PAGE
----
ability alone does not account for their level of educational attainment, or we would expect

children from poorer families to do just as well as their richer counterparts. Why does this

matter? Take a look at Figure 1; college graduates typically out-earn high school graduates by

a wide margin. Affluent people can afford to continue their education after high school and

pass those benefits on to their children through extracurricular activities, tutoring, and travel. By

contrast, people in the lower social classes must devote a larger proportion of their limited

resources to necessities such as housing, food, and transportation. They have fewer resources

for extra tutoring, music or athletic lessons that might help a student stand out on college

applications, or to support an adult child during several years of college. For both populations,

social structure influences the life chances and opportunities of individuals, even if both sets of














Less than high
school graduate

High school

Some college or
associate’s degree

Bachelor’s degree Graduate or





Social Structure and the Individual(Fall 2021)

Page 10

parents are equally eager for their children to attend college and both sets of children are

equally academically capable of succeeding. 10

Figure 2: Violent Crime Victimization Rate per 1,000 People by Household Income, 2008-2012

Source: Bureau of Justice Statistics, National Crime Victimization Survey, 2008-2012

SIncome is related to other aspects of your life chances, such as health and crime.

Residents in poor neighborhoods face greater exposure to environmental hazards, which

contribute to health problems. Not surprisingly, poor people suffer from serious, chronic illnesses

such as asthma, diabetes, and heart disease more frequently than wealthier people, and poor

children face higher infant mortality and obesity rates than their affluent counterparts.11 And

according to the U.S. Department of Justice’s 2015 National Crime Victimization Survey,

people in low-income families are more likely to be assaulted, raped, or robbed than are

affluent people.12 These examples further demonstrate the various ways that social structure,

particularly status (in this case, social class), helps some individuals and hinders others.


Each status includes expectations about how someone with that status is supposed to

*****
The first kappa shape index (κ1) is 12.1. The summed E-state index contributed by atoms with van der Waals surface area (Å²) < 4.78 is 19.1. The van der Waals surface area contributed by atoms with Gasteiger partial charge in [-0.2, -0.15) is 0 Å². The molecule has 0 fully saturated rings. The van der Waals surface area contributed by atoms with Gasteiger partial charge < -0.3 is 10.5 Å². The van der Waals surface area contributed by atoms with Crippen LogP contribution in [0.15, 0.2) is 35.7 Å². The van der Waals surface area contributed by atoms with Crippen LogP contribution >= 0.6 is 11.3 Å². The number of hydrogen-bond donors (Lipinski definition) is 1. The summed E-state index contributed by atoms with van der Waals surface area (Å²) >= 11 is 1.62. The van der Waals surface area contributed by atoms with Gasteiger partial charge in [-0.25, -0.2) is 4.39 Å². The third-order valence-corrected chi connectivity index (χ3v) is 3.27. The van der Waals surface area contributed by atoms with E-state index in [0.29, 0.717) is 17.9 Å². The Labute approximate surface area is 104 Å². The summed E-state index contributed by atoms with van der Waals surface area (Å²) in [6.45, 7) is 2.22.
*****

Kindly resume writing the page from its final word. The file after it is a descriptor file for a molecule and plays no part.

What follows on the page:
behave and how others are supposed to behave toward them. A social role is a set of

expectations about the behavior and attitudes of people who occupy a particular social
















Less than $15,000 $15,000-24,999 $25,000-74,999 $75,000 or more











Social Structure and the Individual (Fall 2021)

Page 11

Social roles contribute to social stability

by enabling us to anticipate the behavior of

others and to adapt our own actions

accordingly. However, social roles can be

problematic because they can limit

interactions and relationships. For example, if

we view a person as only a “police officer” or

a “boss,” then we may have difficulty also

seeing them as a neighbor or a friend.

Or consider Beyoncé, who juggles

multiple, and sometimes conflicting, roles for

her various statuses: singer, songwriter,

dancer, actress, model, businesswoman,

activist, philanthropist, parent, daughter,

sister, and wife. Some of Beyoncé’s fans may

be thrilled to see her transcend her role as a

celebrity by engaging in political activism.

Other fans may be more excited to see her in

her role as singer and dancer and less enthusiastic about her activism when she speaks out

against police brutality or for transgender rights, gun control, and female empowerment.

Inconsistency between two or more of the roles we fill is role conflict. In most instances,

role conflicts result in uncomfortable or awkward situations such as when you must decide